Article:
Ici/La-Bas, "Philippine," Santa Maria, 2007
Brassicas refer to any number of mustard greens which are presented in a myriad of ways including dehydrated, roasted, and poached in a bonito broth.  Accompanying the varied greens were a poached quail egg and a broth made from three types of fish and five types of kelp (but the chef specifically said it wasn't dashi).  Breaking the egg releases a golden rush of yolk that thickens the soup giving it a weighty texture to accompany its beautiful savoriness.  I enjoyed this dish immensely but if I had one complaint it would be that the greens were marginalized  by the broth and egg and I would have liked their astringency to play a more prominent role.

summer vegetables
Displaying crisp vegetal textures and a bright summery levity that are par for a vegetable course, this dish goes beyond simply being light and refreshing thanks to the squash and avocado which buttress the dish with a satisfying hearty weight.

wild spot prawn
Boeckel, Riesling, Alsace, France, 2009
From the instant I walked into the kitchen and saw the tank of live spot prawns I was looking forward to this course.  The shrimp was presented simply boiled in seawater to preserve and celebrate the prawn's natural flavor.  Unfortunately the brains and innards of my prawn were incredibly bitter and earthy, the unpleasant flavor tainting my enjoyment of the shrimp's flesh.  The one saving grace of this dish was the accompanying bowl of mixed shellfish including: uni, lobster, and Dungeness crab along with a crustacean broth seasoned with orange, basil, and tarragon.

Chateau Couronneau, Bordeaux, France, 2009
The final savory of the night was labeled a stew but the flavors were so genteel and refined that it hardly felt like one.  Starting with rabbit two ways, confit and mousse, the dish also features foraged flowers, peas, assorted greens, and even a piece of foie gras for good measure.  The mousse is superb, the texture akin to a fish cake but so much more robust.  The confit augmented by the foie provides most of the savoriness which in turn is countered by the grassy peas and peppery bite of the greens.

preserved lemon 1:27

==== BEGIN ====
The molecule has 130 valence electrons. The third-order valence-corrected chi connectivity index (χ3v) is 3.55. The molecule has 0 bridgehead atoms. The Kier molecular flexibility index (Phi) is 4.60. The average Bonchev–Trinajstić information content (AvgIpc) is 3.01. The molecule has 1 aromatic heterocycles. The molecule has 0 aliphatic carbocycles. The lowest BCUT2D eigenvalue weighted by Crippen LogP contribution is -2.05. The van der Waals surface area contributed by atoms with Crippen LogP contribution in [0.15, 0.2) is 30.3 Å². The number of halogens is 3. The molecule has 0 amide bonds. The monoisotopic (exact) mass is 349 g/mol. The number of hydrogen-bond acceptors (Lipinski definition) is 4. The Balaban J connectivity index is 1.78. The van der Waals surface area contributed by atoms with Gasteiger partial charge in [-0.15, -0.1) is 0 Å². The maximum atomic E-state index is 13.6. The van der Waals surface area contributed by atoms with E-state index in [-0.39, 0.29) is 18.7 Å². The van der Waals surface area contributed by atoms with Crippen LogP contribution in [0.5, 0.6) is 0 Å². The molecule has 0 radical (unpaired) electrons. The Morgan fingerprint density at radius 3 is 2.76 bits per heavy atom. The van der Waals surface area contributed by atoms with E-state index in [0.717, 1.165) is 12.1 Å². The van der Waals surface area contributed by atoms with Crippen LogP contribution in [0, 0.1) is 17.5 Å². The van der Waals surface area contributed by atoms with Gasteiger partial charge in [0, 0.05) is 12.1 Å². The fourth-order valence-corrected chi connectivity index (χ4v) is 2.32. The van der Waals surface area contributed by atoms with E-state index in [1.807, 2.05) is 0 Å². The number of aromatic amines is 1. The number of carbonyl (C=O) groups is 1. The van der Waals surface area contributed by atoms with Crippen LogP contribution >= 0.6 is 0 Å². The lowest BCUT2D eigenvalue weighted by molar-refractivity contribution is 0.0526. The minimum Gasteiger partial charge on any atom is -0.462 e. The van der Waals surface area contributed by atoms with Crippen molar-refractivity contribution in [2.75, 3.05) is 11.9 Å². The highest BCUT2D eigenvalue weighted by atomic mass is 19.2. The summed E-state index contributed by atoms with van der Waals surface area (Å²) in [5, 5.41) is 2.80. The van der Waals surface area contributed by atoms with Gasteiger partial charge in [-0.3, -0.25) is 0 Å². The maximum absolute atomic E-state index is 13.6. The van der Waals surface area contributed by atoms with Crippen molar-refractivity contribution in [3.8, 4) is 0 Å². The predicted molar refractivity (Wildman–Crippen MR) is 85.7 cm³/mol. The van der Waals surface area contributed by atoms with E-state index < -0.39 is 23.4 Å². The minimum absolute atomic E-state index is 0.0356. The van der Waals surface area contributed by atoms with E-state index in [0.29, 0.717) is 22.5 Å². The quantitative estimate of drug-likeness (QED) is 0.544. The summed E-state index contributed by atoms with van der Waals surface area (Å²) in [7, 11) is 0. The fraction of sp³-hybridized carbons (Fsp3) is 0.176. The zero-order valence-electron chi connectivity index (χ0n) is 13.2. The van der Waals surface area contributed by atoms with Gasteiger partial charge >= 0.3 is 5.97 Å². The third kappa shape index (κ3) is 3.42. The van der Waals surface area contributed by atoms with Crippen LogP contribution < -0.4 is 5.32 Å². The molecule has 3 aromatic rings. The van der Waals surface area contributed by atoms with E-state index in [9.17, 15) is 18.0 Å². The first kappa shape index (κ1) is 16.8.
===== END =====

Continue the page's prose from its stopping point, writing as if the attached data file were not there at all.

Strub, Riesling Kabinett, Germany 2008
A simple but expressive dessert that displays of a multifaceted array of citrus flavors tinged with a floral levity from the chrysanthemum foam.  The elegance of the dessert begs to be savored but I couldn't stop myself from devouring it.

Singla, Rivesaltes Ambre, 2008
The final dessert was a chocolate but like the rest of the meal the dessert manages to convey a rich nuanced flavor profile without feeling heavy.  A white chocolate quinelle is paired with a caramel cream and finished with a sesame tuile.  The combination reminded me of the Jin Duei (fried sesame seed balls) served at dim sum.

popcorn ice cream
This was my favorite of the desserts, the concentrated essence of popcorn at once brazenly buttery and salty but balanced by a sweetness very much like kettle corn.

raspberry pate de fruit
A final sugary pate de fruit ended the meal on a very sweet note.

Yet another stellar meal, unlike many other tasting menus I left feeling satisfied but not overly full or sluggish.  Chef Skenes wisely lets the ingredients speak for themselves resulting in a transcendent purity of flavor and a captivating integrity that places Saison squarely among the best in the Bay Area.


Rodzilla said...

I really like the look of that menu. Way back at shibucho I was trying to think of a certain roe, shad was it.

aside from the spat prawn everything looks like a hit. I've now added tuna spinal fluid to must try dishes.

Epicuryan said...

Yeah my prawn was off, but everyone else enjoyed theirs. The tuna spinal jelly was definitely unique, hopefully they'll still have it when you try out Saison.